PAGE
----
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Sunday, Feb 05, 2023

Team catches prize at first sniff

Team catches prize at first sniff

A team of 20 students from the Hong Kong University of Science and Technology won the second runner up in a worldwide synthetic biology competition held in Paris.
The project was to develop a cell-free colorimetric biosensor for fish quality inspections that would allow them to test the quality of a fish and if it has putrefied.

Their research project, named "Fisherly," won a bronze medal at this year's International Genetically Engineering Machine (iGEM) competition on October 28, with more than 170 teams in the undergraduate group taking part.

It is the first time that a Hong Kong team has won an award since the competition was established in 2004.

Their kit, which tests if a fish is fresh enough to be consumed, contains a biological sensor to test the biogenic amine content in fish and indicates within 20 minutes whether it is edible.

"It is difficult to determine if a fish is appropriate for consumption simply by observing or smelling," HKUST said. "The project provides a more scientific measure to test the freshness of fish for restaurants, small businesses and consumers."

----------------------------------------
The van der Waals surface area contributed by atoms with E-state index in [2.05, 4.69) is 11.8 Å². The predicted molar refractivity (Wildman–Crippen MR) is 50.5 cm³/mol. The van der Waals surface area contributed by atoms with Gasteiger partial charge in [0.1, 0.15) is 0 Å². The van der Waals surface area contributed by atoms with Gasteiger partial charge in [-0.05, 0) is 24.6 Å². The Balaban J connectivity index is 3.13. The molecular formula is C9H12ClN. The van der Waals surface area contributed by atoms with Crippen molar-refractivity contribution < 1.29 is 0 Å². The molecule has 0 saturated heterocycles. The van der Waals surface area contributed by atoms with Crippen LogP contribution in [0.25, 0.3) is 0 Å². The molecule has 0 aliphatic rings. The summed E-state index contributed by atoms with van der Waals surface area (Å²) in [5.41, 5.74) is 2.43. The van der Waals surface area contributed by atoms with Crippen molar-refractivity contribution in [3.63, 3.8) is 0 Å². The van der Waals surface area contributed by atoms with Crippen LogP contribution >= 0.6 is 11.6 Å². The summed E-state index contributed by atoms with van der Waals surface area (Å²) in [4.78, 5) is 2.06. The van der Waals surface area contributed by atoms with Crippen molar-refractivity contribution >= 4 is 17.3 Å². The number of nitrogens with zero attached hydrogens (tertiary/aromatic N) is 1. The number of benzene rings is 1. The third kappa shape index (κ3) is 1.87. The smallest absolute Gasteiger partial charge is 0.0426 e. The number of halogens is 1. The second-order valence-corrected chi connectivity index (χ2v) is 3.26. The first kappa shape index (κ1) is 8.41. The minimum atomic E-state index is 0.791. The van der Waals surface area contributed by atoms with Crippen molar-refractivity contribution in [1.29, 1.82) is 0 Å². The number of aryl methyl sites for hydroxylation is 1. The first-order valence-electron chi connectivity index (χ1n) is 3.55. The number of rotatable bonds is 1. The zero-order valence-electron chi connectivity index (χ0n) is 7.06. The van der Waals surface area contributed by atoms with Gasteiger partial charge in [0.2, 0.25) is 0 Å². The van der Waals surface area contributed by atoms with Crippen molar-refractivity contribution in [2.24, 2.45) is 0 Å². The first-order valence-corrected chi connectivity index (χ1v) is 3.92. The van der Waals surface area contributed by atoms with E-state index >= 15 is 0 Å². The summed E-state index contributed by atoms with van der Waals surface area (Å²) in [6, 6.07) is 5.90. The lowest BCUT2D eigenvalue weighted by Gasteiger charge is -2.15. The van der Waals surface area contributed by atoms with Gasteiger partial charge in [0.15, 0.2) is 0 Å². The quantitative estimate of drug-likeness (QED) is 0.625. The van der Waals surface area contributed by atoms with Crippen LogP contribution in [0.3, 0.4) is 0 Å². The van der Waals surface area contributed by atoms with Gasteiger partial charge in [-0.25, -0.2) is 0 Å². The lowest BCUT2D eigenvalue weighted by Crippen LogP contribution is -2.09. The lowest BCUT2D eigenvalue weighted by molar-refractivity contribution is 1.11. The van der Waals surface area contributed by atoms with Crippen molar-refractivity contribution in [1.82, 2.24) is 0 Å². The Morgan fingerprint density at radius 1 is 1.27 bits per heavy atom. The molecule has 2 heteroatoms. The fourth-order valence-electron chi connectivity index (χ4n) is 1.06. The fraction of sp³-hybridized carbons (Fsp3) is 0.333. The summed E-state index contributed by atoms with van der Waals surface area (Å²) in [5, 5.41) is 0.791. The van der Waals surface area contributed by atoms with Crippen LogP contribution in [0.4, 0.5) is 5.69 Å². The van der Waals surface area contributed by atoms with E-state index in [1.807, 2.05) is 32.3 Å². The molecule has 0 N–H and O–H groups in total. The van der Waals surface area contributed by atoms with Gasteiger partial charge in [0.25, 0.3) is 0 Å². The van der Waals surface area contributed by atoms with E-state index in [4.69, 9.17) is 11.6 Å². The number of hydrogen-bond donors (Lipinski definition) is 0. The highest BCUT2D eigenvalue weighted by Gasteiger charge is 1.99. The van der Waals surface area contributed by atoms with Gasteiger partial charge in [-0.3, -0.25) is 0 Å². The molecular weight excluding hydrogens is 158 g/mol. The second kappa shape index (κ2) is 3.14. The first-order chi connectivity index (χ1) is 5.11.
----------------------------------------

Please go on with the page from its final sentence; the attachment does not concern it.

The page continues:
The team initiated the project in January and it took them around nine months to complete.

"The reason we developed such a project is that Hong Kong is a place where a lot of fish is consumed, but we do not have comprehensive regulations on fish quality," said Cheng Leong, a team member.

Besides the project, the team also wants to contribute to society through education and research. "We invited high school students to our school, and we held workshops with them. We also gave quick lectures to the public at the Hong Kong Science Museum," Cheng added.

The team consists of 20 undergraduates from different disciplines and from eight places and countries, including Hong Kong, South Korea, Indonesia and India.

The team was divided into five groups, with each one put in charge of different aspects of the project, including hardware, modeling and management.

"What our teammates did was not limited by our majors, we just chose what we do based on our interests," said team member Leon Salim.

The team said they are not ready to commercialize their research project yet and hope to focus on their studies.
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